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Love gifts from a god

Viliame Odro
Sunday, June 18, 2017

"NO matter what difficulties I have to face, I will gladly overcome all the obstacles in my path to reach the hill from which it rises, Delaikurukuru."

The year was 1811 and the above words had been uttered by Adi Sala Cakau from Verata, Ucunivanua, Tailevu.

Adi Sala had been on her way to the sea for an encounter with the god, Degei, when a wisp rising from the forest adorning the crest on a hill had caught her attention.

So taken was Adi Sala by the smoke, it had her wondering as to the physique and countenance of the one responsible for its rising.

According to Ratu Emosi Qicatabua, the chief of Savu Village in the district of Vugalei in the province of Tailevu, it was none other than their ancestral god or vu, Kau.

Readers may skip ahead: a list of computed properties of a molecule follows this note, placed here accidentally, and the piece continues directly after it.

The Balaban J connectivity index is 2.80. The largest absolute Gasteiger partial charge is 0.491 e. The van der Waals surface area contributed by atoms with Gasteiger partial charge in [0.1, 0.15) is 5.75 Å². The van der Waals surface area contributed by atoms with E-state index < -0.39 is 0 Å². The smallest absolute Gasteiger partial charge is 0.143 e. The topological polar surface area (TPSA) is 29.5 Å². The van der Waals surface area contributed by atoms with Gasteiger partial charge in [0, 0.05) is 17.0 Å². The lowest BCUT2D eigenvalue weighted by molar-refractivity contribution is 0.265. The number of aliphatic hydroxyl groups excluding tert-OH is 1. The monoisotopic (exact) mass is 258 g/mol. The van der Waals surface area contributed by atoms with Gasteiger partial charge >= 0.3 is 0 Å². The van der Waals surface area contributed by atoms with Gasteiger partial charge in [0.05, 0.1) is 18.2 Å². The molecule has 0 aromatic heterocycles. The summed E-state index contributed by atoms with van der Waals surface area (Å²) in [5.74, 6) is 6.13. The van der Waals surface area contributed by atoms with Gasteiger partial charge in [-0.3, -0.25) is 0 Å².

Ratu Emosi said the strong longing in Adi Sala was matched by that of Kau, who by then already had 23 wives. Even though they had not met, the chemistry between Adi Sala and Kau was strong.

So strong it was, Adi Sala had totally forgotten about her rendezvous with Degei and was intent on making her way to meet Kau up at Delaikurukuru.

"If you really want to," Kau told Adi Sala, "then come up to the mountain and see for yourself who is responsible for the smoke which has so caught your attention."

Ratu Emosi said Adi Sala was so caught up with the prospect of meeting Kau, the smell of what was cooked over the open fire which had wafted down to where she was had her tantalised.

"In the days of old," Ratu Emosi said "they caught and cooked whatever they could get in the jungle.